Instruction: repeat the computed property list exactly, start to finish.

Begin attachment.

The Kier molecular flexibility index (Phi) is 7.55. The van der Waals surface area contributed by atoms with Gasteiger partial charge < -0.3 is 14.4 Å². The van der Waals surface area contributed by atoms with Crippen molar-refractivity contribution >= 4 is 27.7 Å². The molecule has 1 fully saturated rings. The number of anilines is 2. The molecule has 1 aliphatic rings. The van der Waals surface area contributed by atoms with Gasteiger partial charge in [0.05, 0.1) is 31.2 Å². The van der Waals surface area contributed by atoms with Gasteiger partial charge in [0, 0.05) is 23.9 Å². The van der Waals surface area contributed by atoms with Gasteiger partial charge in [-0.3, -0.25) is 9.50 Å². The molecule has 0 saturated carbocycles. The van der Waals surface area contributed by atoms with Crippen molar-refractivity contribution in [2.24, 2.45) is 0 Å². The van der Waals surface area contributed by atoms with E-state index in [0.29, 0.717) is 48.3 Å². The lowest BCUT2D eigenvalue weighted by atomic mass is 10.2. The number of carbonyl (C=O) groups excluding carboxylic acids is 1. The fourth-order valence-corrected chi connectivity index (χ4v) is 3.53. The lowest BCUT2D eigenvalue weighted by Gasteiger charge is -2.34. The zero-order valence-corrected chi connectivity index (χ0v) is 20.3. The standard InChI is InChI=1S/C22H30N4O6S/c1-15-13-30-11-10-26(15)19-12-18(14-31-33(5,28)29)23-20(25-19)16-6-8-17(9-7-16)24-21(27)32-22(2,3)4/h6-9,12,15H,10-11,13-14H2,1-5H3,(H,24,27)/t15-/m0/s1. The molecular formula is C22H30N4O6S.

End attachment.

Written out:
The Kier molecular flexibility index (Phi) is 7.55. The van der Waals surface area contributed by atoms with Gasteiger partial charge < -0.3 is 14.4 Å². The van der Waals surface area contributed by atoms with Crippen molar-refractivity contribution >= 4 is 27.7 Å². The molecule has 1 fully saturated rings. The number of anilines is 2. The molecule has 1 aliphatic rings. The van der Waals surface area contributed by atoms with Gasteiger partial charge in [0.05, 0.1) is 31.2 Å². The van der Waals surface area contributed by atoms with Gasteiger partial charge in [0, 0.05) is 23.9 Å². The van der Waals surface area contributed by atoms with Gasteiger partial charge in [-0.3, -0.25) is 9.50 Å². The molecule has 0 saturated carbocycles. The van der Waals surface area contributed by atoms with Crippen molar-refractivity contribution in [2.24, 2.45) is 0 Å². The van der Waals surface area contributed by atoms with E-state index in [0.29, 0.717) is 48.3 Å². The lowest BCUT2D eigenvalue weighted by atomic mass is 10.2. The number of carbonyl (C=O) groups excluding carboxylic acids is 1. The fourth-order valence-corrected chi connectivity index (χ4v) is 3.53. The lowest BCUT2D eigenvalue weighted by Gasteiger charge is -2.34. The zero-order valence-corrected chi connectivity index (χ0v) is 20.3. The standard InChI is InChI=1S/C22H30N4O6S/c1-15-13-30-11-10-26(15)19-12-18(14-31-33(5,28)29)23-20(25-19)16-6-8-17(9-7-16)24-21(27)32-22(2,3)4/h6-9,12,15H,10-11,13-14H2,1-5H3,(H,24,27)/t15-/m0/s1. The molecular formula is C22H30N4O6S.